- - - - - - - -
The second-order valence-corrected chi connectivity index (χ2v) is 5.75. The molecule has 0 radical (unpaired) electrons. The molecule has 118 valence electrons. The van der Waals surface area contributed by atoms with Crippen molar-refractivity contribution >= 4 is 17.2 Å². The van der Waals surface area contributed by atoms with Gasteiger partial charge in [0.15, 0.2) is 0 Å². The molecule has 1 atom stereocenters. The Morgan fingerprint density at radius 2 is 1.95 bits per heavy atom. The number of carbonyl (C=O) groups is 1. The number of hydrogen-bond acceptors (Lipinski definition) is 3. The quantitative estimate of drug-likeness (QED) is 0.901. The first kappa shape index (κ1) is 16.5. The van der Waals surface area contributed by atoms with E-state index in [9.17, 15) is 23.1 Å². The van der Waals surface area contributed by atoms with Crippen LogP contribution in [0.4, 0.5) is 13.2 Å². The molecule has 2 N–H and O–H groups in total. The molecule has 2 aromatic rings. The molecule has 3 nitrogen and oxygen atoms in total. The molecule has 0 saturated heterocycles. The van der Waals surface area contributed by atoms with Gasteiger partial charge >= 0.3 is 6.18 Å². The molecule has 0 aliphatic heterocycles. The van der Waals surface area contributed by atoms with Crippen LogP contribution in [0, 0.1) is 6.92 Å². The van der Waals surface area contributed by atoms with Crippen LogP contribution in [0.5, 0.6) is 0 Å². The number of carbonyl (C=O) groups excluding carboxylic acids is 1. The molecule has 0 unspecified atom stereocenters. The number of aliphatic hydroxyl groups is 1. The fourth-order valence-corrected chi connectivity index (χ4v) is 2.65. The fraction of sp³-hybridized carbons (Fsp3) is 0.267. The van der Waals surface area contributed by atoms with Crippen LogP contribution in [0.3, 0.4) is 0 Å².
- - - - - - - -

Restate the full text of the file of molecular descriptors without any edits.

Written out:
The second-order valence-corrected chi connectivity index (χ2v) is 5.75. The molecule has 0 radical (unpaired) electrons. The molecule has 118 valence electrons. The van der Waals surface area contributed by atoms with Crippen molar-refractivity contribution >= 4 is 17.2 Å². The van der Waals surface area contributed by atoms with Gasteiger partial charge in [0.15, 0.2) is 0 Å². The molecule has 1 atom stereocenters. The Morgan fingerprint density at radius 2 is 1.95 bits per heavy atom. The number of carbonyl (C=O) groups is 1. The number of hydrogen-bond acceptors (Lipinski definition) is 3. The quantitative estimate of drug-likeness (QED) is 0.901. The first kappa shape index (κ1) is 16.5. The van der Waals surface area contributed by atoms with E-state index in [9.17, 15) is 23.1 Å². The van der Waals surface area contributed by atoms with Crippen LogP contribution in [0.4, 0.5) is 13.2 Å². The molecule has 2 N–H and O–H groups in total. The molecule has 2 aromatic rings. The molecule has 3 nitrogen and oxygen atoms in total. The molecule has 0 saturated heterocycles. The van der Waals surface area contributed by atoms with Gasteiger partial charge >= 0.3 is 6.18 Å². The molecule has 0 aliphatic heterocycles. The van der Waals surface area contributed by atoms with Crippen LogP contribution in [0, 0.1) is 6.92 Å². The van der Waals surface area contributed by atoms with Crippen LogP contribution in [0.5, 0.6) is 0 Å². The number of carbonyl (C=O) groups excluding carboxylic acids is 1. The molecule has 0 unspecified atom stereocenters. The number of aliphatic hydroxyl groups is 1. The fourth-order valence-corrected chi connectivity index (χ4v) is 2.65. The fraction of sp³-hybridized carbons (Fsp3) is 0.267. The van der Waals surface area contributed by atoms with Crippen LogP contribution in [0.3, 0.4) is 0 Å².